Money Pit? What happens if your payment schedule ends months before the build does?
Grove Developments Limited employed Balfour Beatty to design and construct a hotel and serviced apartments next to the 02 complex at Greenwich Peninsular London. The valuation schedule attached to the JCT Design and Build contract 2011 contained 23 valuation and payment dates covering the period from September 2013 to July 2015.
In August 2015 the works were still ongoing. Balfour Beatty issued its application number 24 on the 21st August 2015 (outside the payment dates provided for by the valuation schedule) for a further interim payment under the contract. Grove didn’t pay, didn’t issue any notice and sat firmly on its hands. Seemingly its position was that Balfour Beatty had no further entitlement to any interim payments and should wait for the final account. Balfour Beatty had to do its best to get payment as it faced a large cash flow hole; they tried to argue that if there was no instalments in the contract, the Scheme should apply to fill in the gaps and that being the case, as no timely payment or pay less notice had been submitted by Grove Developments, they were entitled to the full sum that they had applied for.
The Court didn’t agree: Most of the contract mechanism was compliant and just because there were no instalments for a period of work did not mean that the payment mechanism under the Scheme would apply in the alternative to plug the gap in the payment schedule. In the circumstances therefore the Court determined that there was no effective contractual term which dealt with the entitlement to further interim payments beyond July 2015 and that Balfour Beatty had no contractual entitlement to make and/or be paid under their application number 24.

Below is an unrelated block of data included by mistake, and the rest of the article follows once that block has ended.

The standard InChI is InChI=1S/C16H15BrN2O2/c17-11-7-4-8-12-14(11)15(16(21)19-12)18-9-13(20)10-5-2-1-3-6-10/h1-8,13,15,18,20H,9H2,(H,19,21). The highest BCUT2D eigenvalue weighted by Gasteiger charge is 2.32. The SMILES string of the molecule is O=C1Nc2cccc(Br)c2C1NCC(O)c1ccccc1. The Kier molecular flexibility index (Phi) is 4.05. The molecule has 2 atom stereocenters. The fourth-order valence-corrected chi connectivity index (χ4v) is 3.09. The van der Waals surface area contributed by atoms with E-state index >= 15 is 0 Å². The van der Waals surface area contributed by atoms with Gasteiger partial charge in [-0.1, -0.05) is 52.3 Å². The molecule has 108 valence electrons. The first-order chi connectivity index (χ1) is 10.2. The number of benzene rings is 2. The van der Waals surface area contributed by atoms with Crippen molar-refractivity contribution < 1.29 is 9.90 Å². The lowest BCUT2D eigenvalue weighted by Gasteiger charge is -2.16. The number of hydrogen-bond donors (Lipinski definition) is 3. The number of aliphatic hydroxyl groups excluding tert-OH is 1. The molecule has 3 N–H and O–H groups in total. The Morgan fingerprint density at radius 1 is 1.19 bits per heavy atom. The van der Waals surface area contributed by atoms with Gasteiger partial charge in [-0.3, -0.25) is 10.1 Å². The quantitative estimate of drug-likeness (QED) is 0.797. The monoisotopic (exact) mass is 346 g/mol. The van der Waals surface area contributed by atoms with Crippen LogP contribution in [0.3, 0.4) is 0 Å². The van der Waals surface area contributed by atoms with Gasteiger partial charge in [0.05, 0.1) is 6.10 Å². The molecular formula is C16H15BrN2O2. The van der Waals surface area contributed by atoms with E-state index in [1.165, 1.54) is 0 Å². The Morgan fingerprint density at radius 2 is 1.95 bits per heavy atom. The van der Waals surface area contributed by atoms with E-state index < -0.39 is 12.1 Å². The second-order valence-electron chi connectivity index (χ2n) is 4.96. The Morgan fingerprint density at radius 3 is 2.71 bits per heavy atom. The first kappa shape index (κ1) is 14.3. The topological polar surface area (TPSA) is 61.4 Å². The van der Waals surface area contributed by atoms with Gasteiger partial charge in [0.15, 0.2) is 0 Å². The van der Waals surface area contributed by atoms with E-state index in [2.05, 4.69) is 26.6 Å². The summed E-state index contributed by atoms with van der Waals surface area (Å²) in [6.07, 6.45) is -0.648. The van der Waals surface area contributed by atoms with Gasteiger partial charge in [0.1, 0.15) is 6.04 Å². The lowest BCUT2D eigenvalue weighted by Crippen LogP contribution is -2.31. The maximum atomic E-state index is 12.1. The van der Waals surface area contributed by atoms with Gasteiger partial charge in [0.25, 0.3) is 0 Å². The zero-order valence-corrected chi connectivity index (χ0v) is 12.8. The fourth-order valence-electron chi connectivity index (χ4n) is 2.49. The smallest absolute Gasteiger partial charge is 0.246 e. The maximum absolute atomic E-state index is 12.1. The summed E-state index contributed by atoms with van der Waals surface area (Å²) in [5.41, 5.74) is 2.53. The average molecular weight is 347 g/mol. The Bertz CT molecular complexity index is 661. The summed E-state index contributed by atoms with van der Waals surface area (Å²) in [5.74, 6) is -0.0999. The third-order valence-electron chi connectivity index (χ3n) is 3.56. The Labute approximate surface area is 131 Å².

And so to the lesson learnt. Where it is agreed that payments under a construction contract are to be governed by the valuation schedule, adequate allowance should be given for circumstances where the works overrun beyond the original completion date under the contract. This was a costly lesson for Balfour Beatty given the loss of their entitlement to payment and serves as a useful warning to contractors and subcontractors when agreeing payment terms under their contracts. There is always a good chance that the works will overrun and having a simple provision to say (for example) “and on the 28th of the month thereafter until the issue of the Notice of Making Good Defects” can save a profitable project from folding your business.
But watch this space, given the amount, the judgement and the facts, our money is on an appeal…